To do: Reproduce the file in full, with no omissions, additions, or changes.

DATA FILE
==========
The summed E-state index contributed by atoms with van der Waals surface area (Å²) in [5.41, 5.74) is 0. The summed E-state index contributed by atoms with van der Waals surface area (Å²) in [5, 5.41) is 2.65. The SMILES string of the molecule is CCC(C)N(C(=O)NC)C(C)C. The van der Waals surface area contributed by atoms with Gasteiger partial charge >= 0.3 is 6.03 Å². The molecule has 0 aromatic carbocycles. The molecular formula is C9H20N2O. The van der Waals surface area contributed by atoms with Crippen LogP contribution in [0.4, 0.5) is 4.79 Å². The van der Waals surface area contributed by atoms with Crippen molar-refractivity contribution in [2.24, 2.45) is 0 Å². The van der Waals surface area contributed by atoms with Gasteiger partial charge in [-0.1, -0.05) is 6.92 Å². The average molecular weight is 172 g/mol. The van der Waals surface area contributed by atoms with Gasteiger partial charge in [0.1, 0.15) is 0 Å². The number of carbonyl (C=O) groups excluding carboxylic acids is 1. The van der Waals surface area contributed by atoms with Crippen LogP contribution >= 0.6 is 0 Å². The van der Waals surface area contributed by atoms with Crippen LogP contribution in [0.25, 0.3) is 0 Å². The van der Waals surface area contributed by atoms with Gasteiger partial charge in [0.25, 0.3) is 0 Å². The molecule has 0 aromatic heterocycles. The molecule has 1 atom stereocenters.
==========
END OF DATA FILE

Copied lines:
The summed E-state index contributed by atoms with van der Waals surface area (Å²) in [5.41, 5.74) is 0. The summed E-state index contributed by atoms with van der Waals surface area (Å²) in [5, 5.41) is 2.65. The SMILES string of the molecule is CCC(C)N(C(=O)NC)C(C)C. The van der Waals surface area contributed by atoms with Gasteiger partial charge >= 0.3 is 6.03 Å². The molecule has 0 aromatic carbocycles. The molecular formula is C9H20N2O. The van der Waals surface area contributed by atoms with Crippen LogP contribution in [0.4, 0.5) is 4.79 Å². The van der Waals surface area contributed by atoms with Crippen molar-refractivity contribution in [2.24, 2.45) is 0 Å². The van der Waals surface area contributed by atoms with Gasteiger partial charge in [-0.1, -0.05) is 6.92 Å². The average molecular weight is 172 g/mol. The van der Waals surface area contributed by atoms with Gasteiger partial charge in [0.1, 0.15) is 0 Å². The number of carbonyl (C=O) groups excluding carboxylic acids is 1. The van der Waals surface area contributed by atoms with Crippen LogP contribution >= 0.6 is 0 Å². The van der Waals surface area contributed by atoms with Crippen LogP contribution in [0.25, 0.3) is 0 Å². The van der Waals surface area contributed by atoms with Gasteiger partial charge in [0.25, 0.3) is 0 Å². The molecule has 0 aromatic heterocycles. The molecule has 1 atom stereocenters.